Distributed ledger technology, or DLT, is a protocol that allows for access, record keeping, and validation through a network of users in a safe and immutable way. Blockchain technology is the most known DLT whereas Bitcoin is the most well-known medium of transfer. The term distributed has a decentralized meaning where all users of a network keep records of all transactions made. Distributed ledger technology is what secures and runs a decentralized digital database.

Double Spend

Double spending is the term for a currency to be used twice or to be spent two times in an online transaction or cryptocurrency transfer. This is theoretically possible since we are only dealing with numbers and not cash. Double spend is a flaw in a cryptocurrency system that allows for a transaction to be spent twice. This is a problem since it would alter the blockchain and it will increase the circulating supply of a specific token. Double spending is a falsification and a duplication of a digital currency.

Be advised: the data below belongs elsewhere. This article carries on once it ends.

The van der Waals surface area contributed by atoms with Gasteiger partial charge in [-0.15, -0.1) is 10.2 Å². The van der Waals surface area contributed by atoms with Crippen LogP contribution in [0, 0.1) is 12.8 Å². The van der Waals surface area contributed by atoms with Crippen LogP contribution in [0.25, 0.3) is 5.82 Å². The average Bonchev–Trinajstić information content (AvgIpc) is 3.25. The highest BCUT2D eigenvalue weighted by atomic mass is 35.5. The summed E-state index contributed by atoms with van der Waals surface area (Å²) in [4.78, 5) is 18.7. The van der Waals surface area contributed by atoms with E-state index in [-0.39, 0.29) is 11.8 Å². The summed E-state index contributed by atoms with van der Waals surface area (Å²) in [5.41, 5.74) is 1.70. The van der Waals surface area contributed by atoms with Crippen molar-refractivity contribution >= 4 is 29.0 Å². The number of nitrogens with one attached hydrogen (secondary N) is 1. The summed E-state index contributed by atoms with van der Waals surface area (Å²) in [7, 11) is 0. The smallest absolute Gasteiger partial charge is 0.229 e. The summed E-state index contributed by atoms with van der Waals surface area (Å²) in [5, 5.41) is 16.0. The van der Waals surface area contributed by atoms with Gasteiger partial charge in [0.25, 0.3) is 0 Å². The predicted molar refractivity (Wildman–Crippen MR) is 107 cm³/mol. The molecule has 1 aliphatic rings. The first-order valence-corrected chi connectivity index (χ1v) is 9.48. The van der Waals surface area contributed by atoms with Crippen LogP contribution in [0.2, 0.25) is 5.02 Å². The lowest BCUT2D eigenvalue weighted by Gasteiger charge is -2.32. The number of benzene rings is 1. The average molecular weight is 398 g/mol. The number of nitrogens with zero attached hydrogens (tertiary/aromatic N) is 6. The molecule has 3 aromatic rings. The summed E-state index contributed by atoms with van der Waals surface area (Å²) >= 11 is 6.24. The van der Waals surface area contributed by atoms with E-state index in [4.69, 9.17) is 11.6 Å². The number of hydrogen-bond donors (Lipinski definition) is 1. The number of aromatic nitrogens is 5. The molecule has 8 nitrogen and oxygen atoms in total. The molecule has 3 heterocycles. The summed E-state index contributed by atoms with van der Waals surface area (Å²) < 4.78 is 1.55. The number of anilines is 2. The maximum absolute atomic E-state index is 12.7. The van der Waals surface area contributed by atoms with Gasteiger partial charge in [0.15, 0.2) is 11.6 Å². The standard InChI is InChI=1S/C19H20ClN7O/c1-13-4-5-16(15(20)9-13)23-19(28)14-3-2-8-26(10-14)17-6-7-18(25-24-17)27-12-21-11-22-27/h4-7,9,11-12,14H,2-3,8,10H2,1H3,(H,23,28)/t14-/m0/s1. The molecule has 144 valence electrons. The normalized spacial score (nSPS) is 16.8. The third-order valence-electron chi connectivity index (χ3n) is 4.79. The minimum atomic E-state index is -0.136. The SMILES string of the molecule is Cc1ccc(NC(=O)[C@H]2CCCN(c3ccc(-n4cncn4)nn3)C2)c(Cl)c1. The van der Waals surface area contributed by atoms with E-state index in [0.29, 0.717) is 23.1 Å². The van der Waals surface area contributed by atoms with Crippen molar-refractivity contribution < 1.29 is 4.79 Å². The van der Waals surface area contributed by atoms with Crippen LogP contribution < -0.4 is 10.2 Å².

E

Encryption

The term encryption refers to securing digital data by using mathematical or cryptographic methods where a key is needed to unlock the message or document. Encryption is used in cryptography, the general coding language of blockchain technology. Encrypted data is unreadable for any person who does not have access to the key that decrypts the data. Encryption is one of the safest ways to send and store digital information. Bitcoin, Ethereum, and other cryptocurrencies use both public and private key encryption which allows for a trustless environment.

ERC-20 Token